An interesting phenomenon associated with the attack of malaria was the development of boils on either side of the calves of both legs, with every new chill. Brownish discolored spots can now be seen at the former site of the boils.

In four or five days the bloody urine began to clear up. On the second day of the attack, the ship reached New York and he was sent to a hospital. While in the hospital he was given 10 grains of quinine three times daily, in capsule. He could not take it in solution. The urine became clear May 17th, 1905, and has remained so ever since. He stoppped taking quinine on May 20th. The patient came to Colorado immediately and was examined by me on May 26th, 1905, through the courtesy of Dr. McGugan. He complained of being weak and of having swollen feet and ankles. He was passing 2 to 3 pints of urine in 21 hours.

The patient looks somewhat sallow and pale. There is fairly marked soft oedema-pitting on pressure-and extending half way to the knees. THE SPLEEN-is enlarged and is felt one inch below the edge of the ribs, on deep breathing.

HEART dullness extends to the left to within 3-4 inch of the nipple. No murmurs are heard.

BLOOD Hemoglobin:-Dare is 42 to 45 per cent.

Blood spread stained with Wright's stain and shows a slight poikilocytosis. No malarial organisms or pigmented leucocytes are found after a long search.

URINE.-Sp. gr. 1010-neutral.

ALBUMEN.-Boston ring test negative. Acetic acid and potassium ferrocyanide-shows the faintest cloudiness.


Microscopical examination of the sediment-negative.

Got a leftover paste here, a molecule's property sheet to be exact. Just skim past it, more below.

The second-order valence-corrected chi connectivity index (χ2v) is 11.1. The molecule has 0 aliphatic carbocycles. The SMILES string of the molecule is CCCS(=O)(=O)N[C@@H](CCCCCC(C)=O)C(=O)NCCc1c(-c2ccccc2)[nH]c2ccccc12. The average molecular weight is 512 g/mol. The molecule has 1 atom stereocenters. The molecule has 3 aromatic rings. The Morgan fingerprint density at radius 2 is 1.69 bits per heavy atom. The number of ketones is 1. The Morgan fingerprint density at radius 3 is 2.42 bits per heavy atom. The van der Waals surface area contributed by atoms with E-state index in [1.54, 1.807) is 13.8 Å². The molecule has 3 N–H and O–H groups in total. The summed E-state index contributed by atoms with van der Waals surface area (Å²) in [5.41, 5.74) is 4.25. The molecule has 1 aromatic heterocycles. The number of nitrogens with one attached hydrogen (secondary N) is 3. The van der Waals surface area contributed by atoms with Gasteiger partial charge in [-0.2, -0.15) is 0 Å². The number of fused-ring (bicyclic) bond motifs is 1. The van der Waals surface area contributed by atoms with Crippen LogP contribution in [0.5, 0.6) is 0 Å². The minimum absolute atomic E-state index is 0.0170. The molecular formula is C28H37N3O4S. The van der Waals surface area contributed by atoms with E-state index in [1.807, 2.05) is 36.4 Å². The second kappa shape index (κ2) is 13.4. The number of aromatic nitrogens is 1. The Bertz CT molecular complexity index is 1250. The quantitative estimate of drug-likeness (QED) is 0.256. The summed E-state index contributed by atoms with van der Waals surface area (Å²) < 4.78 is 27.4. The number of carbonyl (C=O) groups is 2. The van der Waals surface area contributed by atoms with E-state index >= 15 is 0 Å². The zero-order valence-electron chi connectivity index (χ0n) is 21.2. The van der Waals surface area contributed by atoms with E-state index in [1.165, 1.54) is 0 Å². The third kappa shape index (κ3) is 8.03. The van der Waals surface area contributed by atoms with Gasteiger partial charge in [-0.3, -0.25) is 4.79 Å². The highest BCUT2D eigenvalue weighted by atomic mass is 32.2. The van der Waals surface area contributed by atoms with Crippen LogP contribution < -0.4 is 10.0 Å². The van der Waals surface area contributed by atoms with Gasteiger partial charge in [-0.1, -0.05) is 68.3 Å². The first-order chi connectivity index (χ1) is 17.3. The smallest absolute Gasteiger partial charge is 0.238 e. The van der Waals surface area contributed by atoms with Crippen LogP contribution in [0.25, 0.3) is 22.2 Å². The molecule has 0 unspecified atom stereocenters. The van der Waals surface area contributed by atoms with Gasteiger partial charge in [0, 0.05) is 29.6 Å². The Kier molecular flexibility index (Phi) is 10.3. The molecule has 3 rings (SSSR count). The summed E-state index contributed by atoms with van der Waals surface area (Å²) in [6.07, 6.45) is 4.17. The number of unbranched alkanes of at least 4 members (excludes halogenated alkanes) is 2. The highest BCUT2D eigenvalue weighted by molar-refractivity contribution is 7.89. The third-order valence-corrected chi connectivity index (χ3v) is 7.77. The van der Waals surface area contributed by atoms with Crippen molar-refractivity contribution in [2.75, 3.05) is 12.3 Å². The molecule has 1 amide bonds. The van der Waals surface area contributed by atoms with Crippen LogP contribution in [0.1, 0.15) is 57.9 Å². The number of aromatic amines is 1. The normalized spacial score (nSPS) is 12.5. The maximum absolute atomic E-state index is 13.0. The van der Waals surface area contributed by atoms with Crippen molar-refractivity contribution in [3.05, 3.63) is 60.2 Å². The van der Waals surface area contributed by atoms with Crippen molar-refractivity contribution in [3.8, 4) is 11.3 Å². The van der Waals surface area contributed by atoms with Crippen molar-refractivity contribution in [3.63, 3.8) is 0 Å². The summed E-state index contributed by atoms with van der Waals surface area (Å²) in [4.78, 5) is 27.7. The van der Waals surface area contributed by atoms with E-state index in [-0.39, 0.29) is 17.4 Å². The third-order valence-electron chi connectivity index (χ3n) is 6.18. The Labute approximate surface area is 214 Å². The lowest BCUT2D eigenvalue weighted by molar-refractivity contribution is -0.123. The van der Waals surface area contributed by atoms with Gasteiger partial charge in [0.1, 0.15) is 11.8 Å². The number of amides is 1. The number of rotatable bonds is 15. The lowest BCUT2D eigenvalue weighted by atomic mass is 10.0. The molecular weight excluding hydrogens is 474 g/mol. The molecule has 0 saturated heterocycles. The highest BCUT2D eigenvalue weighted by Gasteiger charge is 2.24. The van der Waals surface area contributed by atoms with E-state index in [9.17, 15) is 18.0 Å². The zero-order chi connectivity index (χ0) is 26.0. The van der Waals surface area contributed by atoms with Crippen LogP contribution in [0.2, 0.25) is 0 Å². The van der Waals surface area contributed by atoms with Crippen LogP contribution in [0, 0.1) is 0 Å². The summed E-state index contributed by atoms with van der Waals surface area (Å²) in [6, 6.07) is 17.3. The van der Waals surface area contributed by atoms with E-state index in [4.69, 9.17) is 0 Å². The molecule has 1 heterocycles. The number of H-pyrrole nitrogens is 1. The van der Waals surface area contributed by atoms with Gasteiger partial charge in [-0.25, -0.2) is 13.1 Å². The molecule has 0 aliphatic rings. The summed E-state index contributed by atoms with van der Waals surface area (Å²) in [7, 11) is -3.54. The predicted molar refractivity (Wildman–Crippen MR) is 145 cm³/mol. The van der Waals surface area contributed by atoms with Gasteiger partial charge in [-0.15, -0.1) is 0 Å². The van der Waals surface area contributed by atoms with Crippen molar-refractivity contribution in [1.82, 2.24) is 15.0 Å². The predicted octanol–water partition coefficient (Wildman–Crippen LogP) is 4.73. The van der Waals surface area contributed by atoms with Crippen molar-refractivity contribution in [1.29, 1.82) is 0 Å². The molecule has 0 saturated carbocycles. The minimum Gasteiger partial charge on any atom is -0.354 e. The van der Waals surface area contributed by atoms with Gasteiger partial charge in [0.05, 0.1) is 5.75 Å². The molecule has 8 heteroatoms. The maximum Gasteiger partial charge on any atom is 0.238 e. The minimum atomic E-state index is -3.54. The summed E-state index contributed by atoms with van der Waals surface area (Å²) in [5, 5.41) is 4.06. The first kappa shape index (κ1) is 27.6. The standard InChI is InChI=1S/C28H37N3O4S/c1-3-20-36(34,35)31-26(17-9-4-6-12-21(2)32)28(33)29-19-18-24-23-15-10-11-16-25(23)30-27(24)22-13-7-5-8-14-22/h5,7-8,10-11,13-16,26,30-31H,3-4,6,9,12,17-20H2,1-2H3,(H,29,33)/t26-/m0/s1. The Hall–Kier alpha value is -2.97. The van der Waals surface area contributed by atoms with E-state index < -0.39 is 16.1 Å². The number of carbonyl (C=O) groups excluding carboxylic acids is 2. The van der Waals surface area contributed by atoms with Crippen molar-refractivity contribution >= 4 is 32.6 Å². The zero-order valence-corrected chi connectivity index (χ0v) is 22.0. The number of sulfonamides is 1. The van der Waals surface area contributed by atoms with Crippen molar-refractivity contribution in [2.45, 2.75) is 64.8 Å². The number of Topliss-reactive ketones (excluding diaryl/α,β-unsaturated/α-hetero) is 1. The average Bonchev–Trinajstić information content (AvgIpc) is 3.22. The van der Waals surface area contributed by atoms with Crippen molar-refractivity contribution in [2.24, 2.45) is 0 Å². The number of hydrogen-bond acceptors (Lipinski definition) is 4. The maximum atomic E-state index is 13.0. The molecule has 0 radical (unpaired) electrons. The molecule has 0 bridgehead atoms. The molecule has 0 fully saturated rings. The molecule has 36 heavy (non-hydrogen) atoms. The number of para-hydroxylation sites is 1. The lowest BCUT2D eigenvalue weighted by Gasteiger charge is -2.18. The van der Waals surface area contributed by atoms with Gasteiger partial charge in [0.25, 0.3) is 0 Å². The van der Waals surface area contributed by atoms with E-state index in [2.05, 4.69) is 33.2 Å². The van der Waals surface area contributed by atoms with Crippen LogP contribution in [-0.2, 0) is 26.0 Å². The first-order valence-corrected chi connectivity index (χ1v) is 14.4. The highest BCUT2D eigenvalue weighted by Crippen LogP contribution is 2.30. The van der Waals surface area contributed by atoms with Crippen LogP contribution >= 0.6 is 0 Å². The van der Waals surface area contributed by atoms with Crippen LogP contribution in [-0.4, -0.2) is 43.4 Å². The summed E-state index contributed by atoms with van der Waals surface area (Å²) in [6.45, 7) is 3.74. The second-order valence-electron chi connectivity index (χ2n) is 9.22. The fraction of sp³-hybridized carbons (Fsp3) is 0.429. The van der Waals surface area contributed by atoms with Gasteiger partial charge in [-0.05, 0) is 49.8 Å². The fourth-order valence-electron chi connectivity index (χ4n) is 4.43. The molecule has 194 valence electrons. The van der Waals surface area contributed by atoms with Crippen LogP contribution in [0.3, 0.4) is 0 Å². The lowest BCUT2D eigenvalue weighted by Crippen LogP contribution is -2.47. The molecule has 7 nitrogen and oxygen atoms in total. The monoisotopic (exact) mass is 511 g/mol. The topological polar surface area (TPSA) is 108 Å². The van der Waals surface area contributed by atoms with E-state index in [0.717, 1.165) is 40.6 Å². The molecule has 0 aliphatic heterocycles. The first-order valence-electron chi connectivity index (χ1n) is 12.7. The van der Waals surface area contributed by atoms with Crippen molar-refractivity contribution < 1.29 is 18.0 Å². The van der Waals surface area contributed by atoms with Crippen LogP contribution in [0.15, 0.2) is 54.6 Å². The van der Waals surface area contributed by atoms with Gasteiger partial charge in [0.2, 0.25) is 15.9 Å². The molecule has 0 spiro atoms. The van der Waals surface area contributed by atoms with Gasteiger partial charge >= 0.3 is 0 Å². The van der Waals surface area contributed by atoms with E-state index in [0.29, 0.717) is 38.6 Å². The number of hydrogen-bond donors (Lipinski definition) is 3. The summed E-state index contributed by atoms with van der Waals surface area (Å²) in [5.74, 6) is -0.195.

Subsequent examinations of the urine were negative.

He was given iron in the form of Blaud's pills-and began to improve promptly. The edema soon disappeared entirely and the blood con

dition improved markedly, the hemoglobin being 80 per cent on June 12th. His appetite is good, and his thirst tremendous. He says he could drink a pint of water every five minutes.

The patient picked up the following items, relative to blackwater fever, in the region of Port Leconde. It was the prevailing opinion among the men in camp, that the disease was very fatal. This belief was evidently due to the fact that several men had died in four or five hours after being attacked, rather than from an actual study of the statistics. In truth, Dr. Wilson of the camp, had treated thirty-six cases without a death (hearsay). He gave 10 grains of boric acid every four hours, and a teaspoonful of salt to the pint of water, very frequently, to flush out the kidneys

The workmen and natives all believe that if quinine is taken during the chill-blackwater fever will result.

The doctors of that section advise the men to take quinine daily—except when they have chills. On these occasions they give 10 grains of phenacetin. Our patient latterly took his quinine during his chills. and thinks that he thus brought on the attack of blackwater fever.

The cardinal symptoms of blackwater fever are fever, icterus, hemoglobinuria, and the presence of the malarial parasite. (Mannaberg).

In the present case these postulates are all clinically satisfied, though the criticism might be offered that we have not the exact chemical and microscopical proofs of the hemoglobinuria and the presence of the malarial organisms.